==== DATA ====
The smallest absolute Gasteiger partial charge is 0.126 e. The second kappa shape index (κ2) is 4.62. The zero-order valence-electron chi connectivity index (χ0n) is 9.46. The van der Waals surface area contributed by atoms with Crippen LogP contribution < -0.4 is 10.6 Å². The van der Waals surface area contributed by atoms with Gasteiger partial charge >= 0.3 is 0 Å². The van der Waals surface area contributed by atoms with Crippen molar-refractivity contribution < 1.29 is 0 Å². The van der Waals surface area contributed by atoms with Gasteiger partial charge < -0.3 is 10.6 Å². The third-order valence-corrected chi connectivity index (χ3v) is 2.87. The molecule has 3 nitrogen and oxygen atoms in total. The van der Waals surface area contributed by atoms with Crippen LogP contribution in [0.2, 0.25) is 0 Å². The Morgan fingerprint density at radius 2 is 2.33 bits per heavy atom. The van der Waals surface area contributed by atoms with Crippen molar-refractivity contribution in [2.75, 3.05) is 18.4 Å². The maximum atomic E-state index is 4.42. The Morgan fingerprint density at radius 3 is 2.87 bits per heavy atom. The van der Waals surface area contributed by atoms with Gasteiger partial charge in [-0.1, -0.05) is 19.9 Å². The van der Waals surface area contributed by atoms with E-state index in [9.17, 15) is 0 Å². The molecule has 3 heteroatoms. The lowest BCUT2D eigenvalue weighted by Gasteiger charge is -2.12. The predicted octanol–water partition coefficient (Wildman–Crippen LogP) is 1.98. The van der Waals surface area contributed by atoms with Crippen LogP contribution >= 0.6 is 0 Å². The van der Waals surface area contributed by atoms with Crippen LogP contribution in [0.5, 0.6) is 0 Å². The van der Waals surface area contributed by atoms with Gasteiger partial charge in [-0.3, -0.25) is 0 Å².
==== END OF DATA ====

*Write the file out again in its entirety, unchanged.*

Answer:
The smallest absolute Gasteiger partial charge is 0.126 e. The second kappa shape index (κ2) is 4.62. The zero-order valence-electron chi connectivity index (χ0n) is 9.46. The van der Waals surface area contributed by atoms with Crippen LogP contribution < -0.4 is 10.6 Å². The van der Waals surface area contributed by atoms with Gasteiger partial charge >= 0.3 is 0 Å². The van der Waals surface area contributed by atoms with Crippen molar-refractivity contribution < 1.29 is 0 Å². The van der Waals surface area contributed by atoms with Gasteiger partial charge < -0.3 is 10.6 Å². The third-order valence-corrected chi connectivity index (χ3v) is 2.87. The molecule has 3 nitrogen and oxygen atoms in total. The van der Waals surface area contributed by atoms with Crippen LogP contribution in [0.2, 0.25) is 0 Å². The Morgan fingerprint density at radius 2 is 2.33 bits per heavy atom. The van der Waals surface area contributed by atoms with Crippen molar-refractivity contribution in [2.75, 3.05) is 18.4 Å². The maximum atomic E-state index is 4.42. The Morgan fingerprint density at radius 3 is 2.87 bits per heavy atom. The van der Waals surface area contributed by atoms with Gasteiger partial charge in [-0.1, -0.05) is 19.9 Å². The van der Waals surface area contributed by atoms with E-state index in [9.17, 15) is 0 Å². The molecule has 3 heteroatoms. The lowest BCUT2D eigenvalue weighted by Gasteiger charge is -2.12. The predicted octanol–water partition coefficient (Wildman–Crippen LogP) is 1.98. The van der Waals surface area contributed by atoms with Crippen LogP contribution >= 0.6 is 0 Å². The van der Waals surface area contributed by atoms with Crippen LogP contribution in [0.5, 0.6) is 0 Å². The van der Waals surface area contributed by atoms with Gasteiger partial charge in [-0.3, -0.25) is 0 Å².